Mr. Archibald's piece follows one that he wrote regarding a posting at Media Bistro's blog, FishbowlDC, written by Patrick Gavin, deputy editorial page editor of the Washington Examiner, which currently employs former Washington Times writers Bill Sammon and Rowan Scarborough. Gavin recounts a flare-up between Robert Stacy McCain, Assistant National Editor for the Washington Times, and Deputy National Editor Victor Morton, which led McCain to storm into the office of National Editor Ken Hanner and loudly resign his position before kicking and slamming doors on his way out of the building. At the time of Gavin's posting at FishbowlDC, the speculation was that Hanner and Fran Coombs, Managing Editor, would try to smooth things over in order to bring McCain back into the fold in order to keep a full-blown scandal from erupting that would threaten the paper's future.

In his blog post on this incident, Archibald goes on to describe a newsroom controlled by bullying white supremacists, crumbling under the weight of incompetence and mismanagement as a consequence of agenda-driven editorial policy. In the piece written on September 11 (linked at the beginning of this post), he illustrates his assertions and demonstrates connections between members of the editorial staff and various white nationalist/supremacist organizations and their members. He holds nothing back, and his contempt for the people who now control the editorial policies of the Washington Times is clear and visceral.

Apparently, the atmosphere in the Washington Times newsroom has led a considerable number of its staff members to talk to Max Blumenthal, son of the execrable Sidney Blumenthal. Ostensibly, there were more than a dozen "highly placed" staffers at the Times who agreed to speak with the left-wing reporter for the loudly, proudly leftist magazine, The Nation, albeit off the record, fearing the career consequences of publicly speaking out against the belligerent editorial regime. Archibald himself, feeling freed by no longer being in need of a paycheck from the Times, related the following to Blumenthal in the story:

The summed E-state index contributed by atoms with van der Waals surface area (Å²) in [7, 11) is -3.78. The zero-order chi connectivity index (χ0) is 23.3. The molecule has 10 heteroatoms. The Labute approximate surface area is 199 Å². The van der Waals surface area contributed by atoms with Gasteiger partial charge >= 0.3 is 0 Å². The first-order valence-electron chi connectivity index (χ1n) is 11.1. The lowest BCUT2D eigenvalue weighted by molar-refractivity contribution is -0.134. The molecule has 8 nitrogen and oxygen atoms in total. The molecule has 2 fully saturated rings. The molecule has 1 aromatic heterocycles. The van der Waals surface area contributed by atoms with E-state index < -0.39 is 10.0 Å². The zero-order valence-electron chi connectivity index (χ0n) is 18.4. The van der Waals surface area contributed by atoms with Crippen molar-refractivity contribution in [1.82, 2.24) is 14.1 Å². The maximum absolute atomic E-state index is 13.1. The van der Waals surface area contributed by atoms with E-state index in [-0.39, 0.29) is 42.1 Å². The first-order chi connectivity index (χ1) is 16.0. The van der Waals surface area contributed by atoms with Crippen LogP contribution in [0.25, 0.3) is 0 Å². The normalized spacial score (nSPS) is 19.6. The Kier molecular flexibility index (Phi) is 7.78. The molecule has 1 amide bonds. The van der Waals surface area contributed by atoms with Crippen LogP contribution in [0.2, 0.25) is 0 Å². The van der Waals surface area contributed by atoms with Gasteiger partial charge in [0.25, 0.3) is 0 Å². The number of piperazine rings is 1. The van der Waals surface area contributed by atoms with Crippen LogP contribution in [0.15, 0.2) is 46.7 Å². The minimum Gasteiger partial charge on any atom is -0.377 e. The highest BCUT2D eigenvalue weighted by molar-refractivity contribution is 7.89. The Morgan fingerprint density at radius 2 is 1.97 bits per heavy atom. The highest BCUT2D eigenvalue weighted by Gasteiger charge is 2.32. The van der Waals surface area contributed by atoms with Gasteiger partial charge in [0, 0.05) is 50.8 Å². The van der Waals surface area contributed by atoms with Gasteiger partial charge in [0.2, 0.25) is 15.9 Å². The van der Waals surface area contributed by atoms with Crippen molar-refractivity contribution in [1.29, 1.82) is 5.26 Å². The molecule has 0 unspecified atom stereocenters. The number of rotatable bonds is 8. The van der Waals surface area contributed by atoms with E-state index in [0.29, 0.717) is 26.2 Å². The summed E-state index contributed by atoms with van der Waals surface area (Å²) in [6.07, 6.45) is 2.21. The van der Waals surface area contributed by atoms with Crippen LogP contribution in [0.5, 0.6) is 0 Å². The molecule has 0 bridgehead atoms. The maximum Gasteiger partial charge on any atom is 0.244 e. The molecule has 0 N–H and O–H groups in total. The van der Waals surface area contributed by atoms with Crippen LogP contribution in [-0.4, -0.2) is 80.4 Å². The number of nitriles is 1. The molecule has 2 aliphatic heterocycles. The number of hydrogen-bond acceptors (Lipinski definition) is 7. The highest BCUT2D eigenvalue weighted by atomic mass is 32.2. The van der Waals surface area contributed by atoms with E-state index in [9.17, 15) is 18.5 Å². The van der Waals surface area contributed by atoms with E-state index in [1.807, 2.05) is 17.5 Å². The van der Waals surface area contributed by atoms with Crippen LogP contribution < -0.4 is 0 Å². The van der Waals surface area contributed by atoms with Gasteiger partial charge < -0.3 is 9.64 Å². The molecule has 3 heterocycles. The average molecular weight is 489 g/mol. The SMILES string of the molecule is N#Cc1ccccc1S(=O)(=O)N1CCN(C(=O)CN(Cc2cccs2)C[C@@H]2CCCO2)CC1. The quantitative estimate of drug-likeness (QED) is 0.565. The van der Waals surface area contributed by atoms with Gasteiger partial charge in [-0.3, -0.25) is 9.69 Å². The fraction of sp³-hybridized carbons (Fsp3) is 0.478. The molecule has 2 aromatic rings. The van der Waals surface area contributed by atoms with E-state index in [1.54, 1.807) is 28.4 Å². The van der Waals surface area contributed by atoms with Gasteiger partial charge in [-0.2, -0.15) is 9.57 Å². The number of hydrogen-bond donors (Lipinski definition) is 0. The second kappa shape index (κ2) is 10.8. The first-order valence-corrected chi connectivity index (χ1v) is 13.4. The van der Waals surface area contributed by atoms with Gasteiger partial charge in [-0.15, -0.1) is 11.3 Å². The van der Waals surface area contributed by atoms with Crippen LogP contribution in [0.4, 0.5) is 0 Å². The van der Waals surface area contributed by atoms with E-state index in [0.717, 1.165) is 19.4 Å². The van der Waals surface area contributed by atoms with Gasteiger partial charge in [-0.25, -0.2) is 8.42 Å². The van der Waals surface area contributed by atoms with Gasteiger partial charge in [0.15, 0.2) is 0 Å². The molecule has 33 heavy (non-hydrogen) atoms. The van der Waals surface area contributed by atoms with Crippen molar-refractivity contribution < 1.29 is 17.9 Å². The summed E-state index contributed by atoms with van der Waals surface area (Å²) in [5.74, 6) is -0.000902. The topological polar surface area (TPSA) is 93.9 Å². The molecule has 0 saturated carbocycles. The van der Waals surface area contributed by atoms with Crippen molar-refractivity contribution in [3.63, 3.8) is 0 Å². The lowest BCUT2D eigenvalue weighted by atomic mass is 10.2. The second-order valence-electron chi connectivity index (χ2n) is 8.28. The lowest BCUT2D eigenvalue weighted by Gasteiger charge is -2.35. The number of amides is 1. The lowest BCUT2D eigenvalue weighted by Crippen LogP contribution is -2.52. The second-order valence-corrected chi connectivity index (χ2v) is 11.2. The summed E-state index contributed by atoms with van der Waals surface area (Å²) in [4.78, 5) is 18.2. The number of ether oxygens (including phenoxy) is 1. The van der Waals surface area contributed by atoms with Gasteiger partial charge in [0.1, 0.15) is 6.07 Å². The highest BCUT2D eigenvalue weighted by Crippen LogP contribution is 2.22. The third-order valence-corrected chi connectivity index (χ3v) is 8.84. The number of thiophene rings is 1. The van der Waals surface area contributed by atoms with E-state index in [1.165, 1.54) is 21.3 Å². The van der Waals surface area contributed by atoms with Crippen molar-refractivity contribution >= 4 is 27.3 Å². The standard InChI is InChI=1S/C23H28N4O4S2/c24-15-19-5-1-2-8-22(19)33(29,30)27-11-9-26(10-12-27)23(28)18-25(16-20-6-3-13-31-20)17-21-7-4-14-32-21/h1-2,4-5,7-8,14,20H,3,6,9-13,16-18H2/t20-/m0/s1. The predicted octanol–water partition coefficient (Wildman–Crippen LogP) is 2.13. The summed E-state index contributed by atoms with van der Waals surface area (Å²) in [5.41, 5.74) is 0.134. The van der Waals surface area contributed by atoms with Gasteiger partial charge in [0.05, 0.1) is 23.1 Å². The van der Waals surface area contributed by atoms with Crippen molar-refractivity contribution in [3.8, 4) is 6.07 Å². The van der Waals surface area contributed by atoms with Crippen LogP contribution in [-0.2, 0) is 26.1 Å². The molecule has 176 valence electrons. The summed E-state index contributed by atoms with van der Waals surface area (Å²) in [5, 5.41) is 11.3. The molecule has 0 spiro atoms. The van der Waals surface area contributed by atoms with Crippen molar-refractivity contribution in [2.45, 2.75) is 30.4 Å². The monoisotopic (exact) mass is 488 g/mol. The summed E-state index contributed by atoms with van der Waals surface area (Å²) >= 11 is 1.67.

Countering the "feel-good perspective" on race appears to be Coombs's passion. George Archibald told me that when he showed Coombs a photo of his nephew's African-American girlfriend, Coombs "went off like a rocket about interracial marriage and how terrible it was. He actually used the phrase 'the niggerfication of America.' He said, 'Not in my lifetime. If my daughter went out with a black, I would cut her throat.'"

Archibald went on to tell of an incident in which he and several staffers were discussing their pro-life stances and how to work them into the paper, when Coombs argued, "How do you think we're going to stop the population growth of the minorities and all the welfare people?"

In his defense, Coombs responded to the accusation by saying, "Anybody who told you that I support some kind of genocidal abortion policy is beyond deluded. . .Do you truly believe that in a modern American newsroom a person could use phrases like that? That is beyond preposterous. That is just unbelievable. Anyone who says that is a complete liar."

It's tough to know what to make of all of this, but the reading has been fascinating, and it behooves all conservatives of good faith to know what's going on. Perhaps we're not getting the full story. It's quite possible that Archibald has a personal vendetta against Coombs, McCain, and Pruden. But, when accusations such as these are leveled by people of Archibald's stature who, unlike Blumenthal, don't appear to have any ideological motivations for damaging The Washington Times, further digging is warranted. The Times is far too important a paper to conservatism to allow it to be dragged into the muck and slime of racial demagoguery and nativist lunacy.

free website counters